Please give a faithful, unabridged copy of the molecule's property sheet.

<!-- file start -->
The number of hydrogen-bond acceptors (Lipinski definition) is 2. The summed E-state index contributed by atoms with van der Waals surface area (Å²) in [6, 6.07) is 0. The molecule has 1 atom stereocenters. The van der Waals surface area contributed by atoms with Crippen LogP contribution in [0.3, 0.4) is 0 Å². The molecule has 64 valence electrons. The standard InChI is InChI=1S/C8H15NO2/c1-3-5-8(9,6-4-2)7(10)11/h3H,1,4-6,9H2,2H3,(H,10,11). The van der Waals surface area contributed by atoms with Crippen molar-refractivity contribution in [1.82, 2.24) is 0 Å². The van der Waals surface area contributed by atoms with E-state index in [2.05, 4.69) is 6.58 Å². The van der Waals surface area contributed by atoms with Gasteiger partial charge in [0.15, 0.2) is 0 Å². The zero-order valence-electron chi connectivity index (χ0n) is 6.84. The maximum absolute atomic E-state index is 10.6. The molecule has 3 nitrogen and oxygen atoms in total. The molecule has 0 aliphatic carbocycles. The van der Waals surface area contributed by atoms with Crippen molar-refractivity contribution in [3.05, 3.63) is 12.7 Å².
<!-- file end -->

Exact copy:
The number of hydrogen-bond acceptors (Lipinski definition) is 2. The summed E-state index contributed by atoms with van der Waals surface area (Å²) in [6, 6.07) is 0. The molecule has 1 atom stereocenters. The van der Waals surface area contributed by atoms with Crippen LogP contribution in [0.3, 0.4) is 0 Å². The molecule has 64 valence electrons. The standard InChI is InChI=1S/C8H15NO2/c1-3-5-8(9,6-4-2)7(10)11/h3H,1,4-6,9H2,2H3,(H,10,11). The van der Waals surface area contributed by atoms with Crippen molar-refractivity contribution in [1.82, 2.24) is 0 Å². The van der Waals surface area contributed by atoms with E-state index in [2.05, 4.69) is 6.58 Å². The van der Waals surface area contributed by atoms with Gasteiger partial charge in [0.15, 0.2) is 0 Å². The zero-order valence-electron chi connectivity index (χ0n) is 6.84. The maximum absolute atomic E-state index is 10.6. The molecule has 3 nitrogen and oxygen atoms in total. The molecule has 0 aliphatic carbocycles. The van der Waals surface area contributed by atoms with Crippen molar-refractivity contribution in [3.05, 3.63) is 12.7 Å².